Our Michigan Years (2000-2009)

Our for The Love of Cats Programs began in Ann Arbor, MI, in 2000. We wanted to help the cats most at risk of euthanasia when they were surrendered to shelters – those over 10 years old and feral cats that were not adoptable as companion pets.

So, we purchased an antebellum farm in neighboring Saline and converted the house to a cage-free shelter for orphaned teenaged cats. We renovated the barn to house a show-and-tell feral cat colony. A milk house became our trap-loaning center for trap-neuter-return (TNR).  And a creekside sauna was converted to a cat chapel to celebrate the lives of the farm’s deceased elderly cats. In parallel, we began a TNR program to assist in-place caregivers to better manage their colonies by providing them with free spay/neuter assistance.

The farm became a magnet for cat fanciers. The many volunteers that helped there stayed with the program until its closing in 2005 with many forming friendships that continue today. And the resident cats lived there like royalty or were conditionally adopted to elderly adults through our Older Cats for Older People program to enjoy one-on-one attention. (A volunteer would visit them regularly and handle veterinary care. When the home was no longer viable, the cats moved back to the farm.) Visitors and volunteers alike who previously considered cats living outdoors as unconscionable changed their minds when they saw how happy and healthy the cats were with their fenced-in corral to play in and the barn to shelter them.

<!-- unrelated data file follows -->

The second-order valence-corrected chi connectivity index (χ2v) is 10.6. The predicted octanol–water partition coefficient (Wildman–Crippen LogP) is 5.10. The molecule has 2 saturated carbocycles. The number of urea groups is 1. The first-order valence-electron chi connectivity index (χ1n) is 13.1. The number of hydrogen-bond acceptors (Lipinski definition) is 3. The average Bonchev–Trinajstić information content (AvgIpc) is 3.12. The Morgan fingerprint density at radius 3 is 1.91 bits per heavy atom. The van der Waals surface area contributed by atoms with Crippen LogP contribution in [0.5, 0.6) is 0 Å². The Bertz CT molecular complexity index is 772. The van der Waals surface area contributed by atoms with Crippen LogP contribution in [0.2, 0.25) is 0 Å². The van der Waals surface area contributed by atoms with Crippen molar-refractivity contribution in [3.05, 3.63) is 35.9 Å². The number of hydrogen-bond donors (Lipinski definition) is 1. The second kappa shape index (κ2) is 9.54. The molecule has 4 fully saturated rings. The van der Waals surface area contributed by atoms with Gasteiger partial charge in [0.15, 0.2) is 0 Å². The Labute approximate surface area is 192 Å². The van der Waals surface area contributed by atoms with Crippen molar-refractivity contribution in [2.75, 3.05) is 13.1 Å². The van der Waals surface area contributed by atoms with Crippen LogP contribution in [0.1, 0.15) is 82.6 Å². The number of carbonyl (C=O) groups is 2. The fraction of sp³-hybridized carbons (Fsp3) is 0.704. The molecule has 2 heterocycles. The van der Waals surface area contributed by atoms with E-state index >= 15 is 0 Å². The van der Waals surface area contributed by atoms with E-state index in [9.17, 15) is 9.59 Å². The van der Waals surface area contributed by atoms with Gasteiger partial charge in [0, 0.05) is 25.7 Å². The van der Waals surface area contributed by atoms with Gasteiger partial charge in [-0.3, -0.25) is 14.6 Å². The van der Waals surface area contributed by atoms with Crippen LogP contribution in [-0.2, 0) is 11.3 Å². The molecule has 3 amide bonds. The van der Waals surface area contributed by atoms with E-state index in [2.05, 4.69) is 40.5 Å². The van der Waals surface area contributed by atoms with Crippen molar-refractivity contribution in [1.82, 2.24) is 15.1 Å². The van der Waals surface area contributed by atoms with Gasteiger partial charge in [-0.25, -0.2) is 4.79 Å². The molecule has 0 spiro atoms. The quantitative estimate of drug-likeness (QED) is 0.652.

Yet, as these programs evolved, we realized that no matter how many cats we sheltered, there would always be more we could not. And no matter how many feral cats we fixed, there would always be more unsterilized pet cat abandonments to increase the overall free-roaming cat population. So, we expanded our free spay/neuter program to include indoor pet cats as a kind of “pre-emptive” TNR. By fixing them, they were less likely to be abandoned outdoors to live (and continue reproducing) in feral cat colonies.

And we recognized that the best way we could help the largest number of cats was not through sheltering, but through providing broad-based free-and-local spay/neuter for cats with lower-income caregivers.  So, we made the difficult decision to close the farm and focus all our resources exclusively on spay/neuter.  We discontinued intaking more cats but kept the ones we had.  Altogether we provided life care or adopted out to forever homes about 75 elderly orphaned cats and about two dozen feral cats. And, from 2000-2009, about 12,000 Michigan cats were fixed for free through our TNR and pet-cat spay/neuter programs.

These Michigan years laid the foundation for our current New Mexico programs.